Once you publish your first book, what’s in store for the next? A novelist offers advice she gleaned from her experiences publishing her second book, and dispels a few myths.
From the Magazine
Salman Rushdie’s new novel, The Golden House, marks a triumphant return to realism for the titan of letters whose insights on everything from novel-writing and magical realism to identity and social media are as fascinating as the worlds he creates in his books.
No MFA? No problem. A novelist shares his journey to publication—and becoming a successful full-time writer—without attending a graduate writing program.
Library designs for the future; National Book Foundation combats “book deserts”; the most anthologized stories of all time; and other news.
Explore your inner soundtrack, make your character sweat, and embrace your many identities—three prompts to keep you writing this summer.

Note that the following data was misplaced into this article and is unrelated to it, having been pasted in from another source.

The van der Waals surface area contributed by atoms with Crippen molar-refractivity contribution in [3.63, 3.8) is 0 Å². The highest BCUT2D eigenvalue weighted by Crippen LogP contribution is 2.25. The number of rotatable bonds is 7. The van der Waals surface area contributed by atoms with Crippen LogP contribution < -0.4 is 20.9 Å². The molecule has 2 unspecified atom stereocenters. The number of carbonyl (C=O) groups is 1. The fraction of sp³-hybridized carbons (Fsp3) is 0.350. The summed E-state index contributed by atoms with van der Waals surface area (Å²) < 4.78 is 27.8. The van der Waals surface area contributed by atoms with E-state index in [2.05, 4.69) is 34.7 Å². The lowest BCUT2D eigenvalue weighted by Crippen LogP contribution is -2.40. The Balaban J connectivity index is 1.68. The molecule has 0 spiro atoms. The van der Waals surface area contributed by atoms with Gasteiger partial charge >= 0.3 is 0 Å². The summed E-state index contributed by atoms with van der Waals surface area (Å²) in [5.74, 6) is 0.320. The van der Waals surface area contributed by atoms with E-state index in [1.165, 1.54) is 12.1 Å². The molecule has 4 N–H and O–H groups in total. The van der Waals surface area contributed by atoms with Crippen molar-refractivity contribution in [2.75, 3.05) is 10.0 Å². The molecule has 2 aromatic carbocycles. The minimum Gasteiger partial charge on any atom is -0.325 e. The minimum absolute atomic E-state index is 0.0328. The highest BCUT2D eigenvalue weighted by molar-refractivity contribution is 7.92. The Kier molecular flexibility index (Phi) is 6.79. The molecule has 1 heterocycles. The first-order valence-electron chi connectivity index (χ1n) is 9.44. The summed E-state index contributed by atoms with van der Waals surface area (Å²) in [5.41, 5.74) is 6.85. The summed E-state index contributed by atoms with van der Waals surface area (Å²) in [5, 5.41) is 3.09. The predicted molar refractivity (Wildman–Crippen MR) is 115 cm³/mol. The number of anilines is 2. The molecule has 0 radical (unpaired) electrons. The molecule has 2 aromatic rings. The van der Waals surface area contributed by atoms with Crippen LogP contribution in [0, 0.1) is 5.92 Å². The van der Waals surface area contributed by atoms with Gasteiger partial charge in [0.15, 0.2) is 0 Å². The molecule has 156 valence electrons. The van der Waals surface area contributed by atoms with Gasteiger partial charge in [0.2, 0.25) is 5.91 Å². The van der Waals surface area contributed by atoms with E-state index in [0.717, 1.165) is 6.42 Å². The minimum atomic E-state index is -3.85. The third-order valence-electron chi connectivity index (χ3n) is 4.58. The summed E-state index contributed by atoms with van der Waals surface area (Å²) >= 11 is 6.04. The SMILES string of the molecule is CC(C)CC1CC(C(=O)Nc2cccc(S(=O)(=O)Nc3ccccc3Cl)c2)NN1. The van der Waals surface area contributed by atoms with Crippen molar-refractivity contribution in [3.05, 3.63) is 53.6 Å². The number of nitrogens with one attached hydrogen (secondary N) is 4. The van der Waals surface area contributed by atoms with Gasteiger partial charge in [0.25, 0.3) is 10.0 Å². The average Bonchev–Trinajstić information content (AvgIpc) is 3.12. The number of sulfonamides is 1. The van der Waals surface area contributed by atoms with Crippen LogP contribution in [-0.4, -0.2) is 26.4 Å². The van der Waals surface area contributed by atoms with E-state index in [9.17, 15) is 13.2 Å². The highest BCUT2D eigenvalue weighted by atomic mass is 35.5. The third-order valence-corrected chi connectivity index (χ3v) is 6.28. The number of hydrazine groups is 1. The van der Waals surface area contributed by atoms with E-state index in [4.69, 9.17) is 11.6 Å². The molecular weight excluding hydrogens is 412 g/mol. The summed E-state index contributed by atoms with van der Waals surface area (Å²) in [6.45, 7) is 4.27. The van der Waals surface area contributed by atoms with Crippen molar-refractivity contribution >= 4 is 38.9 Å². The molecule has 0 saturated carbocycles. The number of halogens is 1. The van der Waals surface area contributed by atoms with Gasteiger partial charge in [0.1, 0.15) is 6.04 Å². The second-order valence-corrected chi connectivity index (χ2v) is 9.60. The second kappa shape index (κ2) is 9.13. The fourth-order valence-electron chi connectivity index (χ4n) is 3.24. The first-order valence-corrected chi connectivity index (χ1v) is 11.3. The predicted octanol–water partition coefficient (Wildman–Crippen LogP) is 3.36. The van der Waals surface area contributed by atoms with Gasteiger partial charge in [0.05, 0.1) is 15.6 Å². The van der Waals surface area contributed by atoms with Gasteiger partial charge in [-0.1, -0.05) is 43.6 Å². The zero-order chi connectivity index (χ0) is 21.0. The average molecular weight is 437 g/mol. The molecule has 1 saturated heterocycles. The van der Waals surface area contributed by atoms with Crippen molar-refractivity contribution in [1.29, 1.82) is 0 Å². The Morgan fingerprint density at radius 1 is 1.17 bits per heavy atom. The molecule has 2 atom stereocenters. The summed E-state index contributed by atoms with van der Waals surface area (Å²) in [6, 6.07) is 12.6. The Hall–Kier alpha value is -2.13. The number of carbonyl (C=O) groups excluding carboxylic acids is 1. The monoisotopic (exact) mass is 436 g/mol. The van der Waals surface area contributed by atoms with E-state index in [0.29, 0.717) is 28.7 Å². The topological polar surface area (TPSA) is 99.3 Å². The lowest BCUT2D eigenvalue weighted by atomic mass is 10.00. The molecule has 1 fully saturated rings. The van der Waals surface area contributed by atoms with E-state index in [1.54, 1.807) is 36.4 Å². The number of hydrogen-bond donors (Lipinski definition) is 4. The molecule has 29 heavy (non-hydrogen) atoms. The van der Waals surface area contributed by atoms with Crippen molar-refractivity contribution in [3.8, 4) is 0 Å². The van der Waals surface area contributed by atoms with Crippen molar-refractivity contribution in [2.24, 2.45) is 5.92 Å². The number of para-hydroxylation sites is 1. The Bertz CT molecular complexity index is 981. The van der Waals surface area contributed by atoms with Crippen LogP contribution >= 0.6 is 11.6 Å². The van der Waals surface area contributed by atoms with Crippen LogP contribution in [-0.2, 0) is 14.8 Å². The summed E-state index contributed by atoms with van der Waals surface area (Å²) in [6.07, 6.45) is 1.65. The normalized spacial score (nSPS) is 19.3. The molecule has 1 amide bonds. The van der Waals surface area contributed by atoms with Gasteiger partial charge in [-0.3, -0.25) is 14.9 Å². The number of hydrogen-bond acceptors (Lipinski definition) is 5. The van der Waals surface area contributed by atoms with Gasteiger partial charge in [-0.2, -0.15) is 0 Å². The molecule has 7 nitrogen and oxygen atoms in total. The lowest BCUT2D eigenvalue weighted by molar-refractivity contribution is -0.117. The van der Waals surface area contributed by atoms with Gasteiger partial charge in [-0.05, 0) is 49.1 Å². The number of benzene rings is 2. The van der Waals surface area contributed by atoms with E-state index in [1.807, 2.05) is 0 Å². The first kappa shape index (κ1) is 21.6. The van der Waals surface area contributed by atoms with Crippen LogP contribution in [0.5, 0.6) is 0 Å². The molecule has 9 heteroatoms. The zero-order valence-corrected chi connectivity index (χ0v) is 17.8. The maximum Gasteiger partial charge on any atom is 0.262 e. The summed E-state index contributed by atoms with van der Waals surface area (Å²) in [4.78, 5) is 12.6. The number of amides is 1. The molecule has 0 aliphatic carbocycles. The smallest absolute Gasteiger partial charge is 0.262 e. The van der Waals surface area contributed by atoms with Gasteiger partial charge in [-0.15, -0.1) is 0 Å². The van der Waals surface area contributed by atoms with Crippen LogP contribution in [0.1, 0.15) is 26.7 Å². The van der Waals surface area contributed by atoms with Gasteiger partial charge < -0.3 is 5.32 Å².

Small Press Points highlights the innovation and can-do spirit of independent presses. This issue features the San Francisco–based feminist press Aunt Lute Books.
Readers have anticipated a new novel from the author of The God of Small Things for two full decades. Now, with the release of Arundhati Roy’s The Ministry of Utmost Happiness, the wait is over.
In a growing trend, video games simulate the experience of being inside classic works of literature, from Thoreau’s Walden to Joyce’s Ulysses.
A young developer discusses the genesis of her app, We Read Too, which offers an extensive database of multicultural books for young readers.
Page One offers the first lines of a dozen new and noteworthy books, including Roxane Gay’s Hunger and Julia Fierro’s The Gypsy Moth Summer.